Featured Poem: Legacy of Love

Anne Bonner
Cape Canaveral Branch


as the old lady stares into space
slender twig bent and broken
I remember Mama
a beautiful young blossom
role model in days past
admonishing sister and me
pretty is as pretty does


remember those not as fortunate
urging us to become good citizens
using our minds and creative abilities
a kaleidoscope of dreams
patchwork of portraits
assurance of self-worth


mothers  grandmothers  great
grandmothers second class
citizens in days long ago
surrounded by barriers of barbs
visible and invisible boundaries
never forget your roots


unsightly deeds covered by
apologetic men as women today
take their rightful place in the world
sympathy for the downtrodden
providing sustenance to husbands
children and to themselves
to thine own self be true


thank you, Mama
and those ladies before you
legacy’s tapestry is woven
into my heart
golden threads of love



Featured Poem: Ancient Roads

Nancy Haskett
Modesto Branch


At Brú na Bóinne,
Neolithic people walked on ancient roads
through sacred Irish land
toward prehistoric passage graves
and ceremonial temples like Newgrange,
where grass grows atop a rounded mound,
over white quartz walls layered with earth and stone,
carved circles, spirals, chevrons, arcs;
created by a people older than the Pyramids and Stonehenge
who feared the loss of light in autumn’s abbreviated days,
this holy place keeps a secret all year long
until dawn of Winter Solstice
when the rising sun peeks in through a roofbox
aligned to capture the rays,
sends them to the inner chamber,
flooding the floor with light —
an annual miracle providing reassurance that the days,
once again,
will begin to lengthen



Featured Poem: The First Snowfall Prediction

Susan Bassler Pickford
Member-at-large, Maine


Thirty minutes after the weatherman’s prediction
The snow commences to fall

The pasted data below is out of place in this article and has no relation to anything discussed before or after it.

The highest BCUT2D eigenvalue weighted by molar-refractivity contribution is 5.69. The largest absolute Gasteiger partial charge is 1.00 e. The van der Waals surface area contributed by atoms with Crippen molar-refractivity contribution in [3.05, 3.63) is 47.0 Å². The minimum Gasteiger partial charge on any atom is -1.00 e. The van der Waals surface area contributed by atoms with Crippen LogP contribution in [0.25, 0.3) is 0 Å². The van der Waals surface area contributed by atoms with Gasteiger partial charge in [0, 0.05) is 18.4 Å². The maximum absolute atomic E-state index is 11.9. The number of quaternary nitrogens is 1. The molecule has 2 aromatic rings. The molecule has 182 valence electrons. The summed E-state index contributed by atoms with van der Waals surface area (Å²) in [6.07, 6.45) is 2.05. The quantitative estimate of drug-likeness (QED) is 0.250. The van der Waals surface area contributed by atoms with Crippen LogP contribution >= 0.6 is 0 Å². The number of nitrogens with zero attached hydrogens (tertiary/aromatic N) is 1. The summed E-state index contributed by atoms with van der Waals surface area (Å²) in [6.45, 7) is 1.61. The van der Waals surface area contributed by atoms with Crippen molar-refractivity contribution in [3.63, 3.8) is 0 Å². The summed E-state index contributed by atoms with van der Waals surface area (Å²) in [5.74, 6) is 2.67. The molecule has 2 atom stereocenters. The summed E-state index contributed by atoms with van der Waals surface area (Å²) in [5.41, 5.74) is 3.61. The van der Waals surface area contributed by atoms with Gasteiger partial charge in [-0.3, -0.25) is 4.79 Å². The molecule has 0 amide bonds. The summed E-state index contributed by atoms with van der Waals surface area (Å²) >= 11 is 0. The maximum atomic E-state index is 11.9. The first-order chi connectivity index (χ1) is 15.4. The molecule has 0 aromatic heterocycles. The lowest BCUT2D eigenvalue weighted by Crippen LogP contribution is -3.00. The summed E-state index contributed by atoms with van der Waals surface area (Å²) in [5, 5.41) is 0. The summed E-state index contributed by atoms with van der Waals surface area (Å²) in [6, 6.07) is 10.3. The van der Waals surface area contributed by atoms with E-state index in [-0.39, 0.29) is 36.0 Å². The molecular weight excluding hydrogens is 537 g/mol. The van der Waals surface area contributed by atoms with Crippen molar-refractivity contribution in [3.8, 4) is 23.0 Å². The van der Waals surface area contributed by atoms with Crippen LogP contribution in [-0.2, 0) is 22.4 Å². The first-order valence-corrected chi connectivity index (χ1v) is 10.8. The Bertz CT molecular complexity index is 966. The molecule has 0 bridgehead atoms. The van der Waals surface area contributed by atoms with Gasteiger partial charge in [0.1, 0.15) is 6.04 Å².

December 9th at 12:30
Pretty delicate flakes
Waft to the cold ground
Covering the ornamental cherry trees
Like a set from the Nutcracker Ballet
This storm has come across the south and up the East Coast
And is predicted to be gone by tomorrow at noon
Would that our lives could be predicted as accurately
Problems arriving around 6:30 p.m.
Probably gone by 9 a.m. tomorrow
Followed by a light dusting of consequences
Yes, it’s time for snow
We’re not surprised
It’s actually pretty
It benefits from being the first snowfall of the season
Those following will not be so beloved, so pleasing
Eventually, we will loathe the word “storm”
Yearning, longing for the ornamental cherry trees
To bloom
Flowers instead of flakes



Featured Poem: Furious, Too

Diane McDonough
Cape Cod Branch


(after reading fury by Lucille Clifton)


Mama’s hand delivers
rhymed and metered stanzas
natural as blue trumpets
of a morning glory vine
unfolding in an incubating sun.


Papa fears the shape of those blues
she wears like a crown, fears her thinking
she’s some star like Billie Holliday —
singing her poems as she pulls
wet clothes from the laundry basket,
pins them to the line,
towels and shirts slapping
in the wind like applause.
So in a 1940s cold spell, like Jack Frost,
he freeze-dried those vines,
said, No. You won’t publish no poems in no book.


Mama freaked, her eyes severed connection
with everything but her pages,
and she scooped them up,
cradling them like some precious stillborn.
Dashing to the cellar, she threw them
into the belly of the furnace.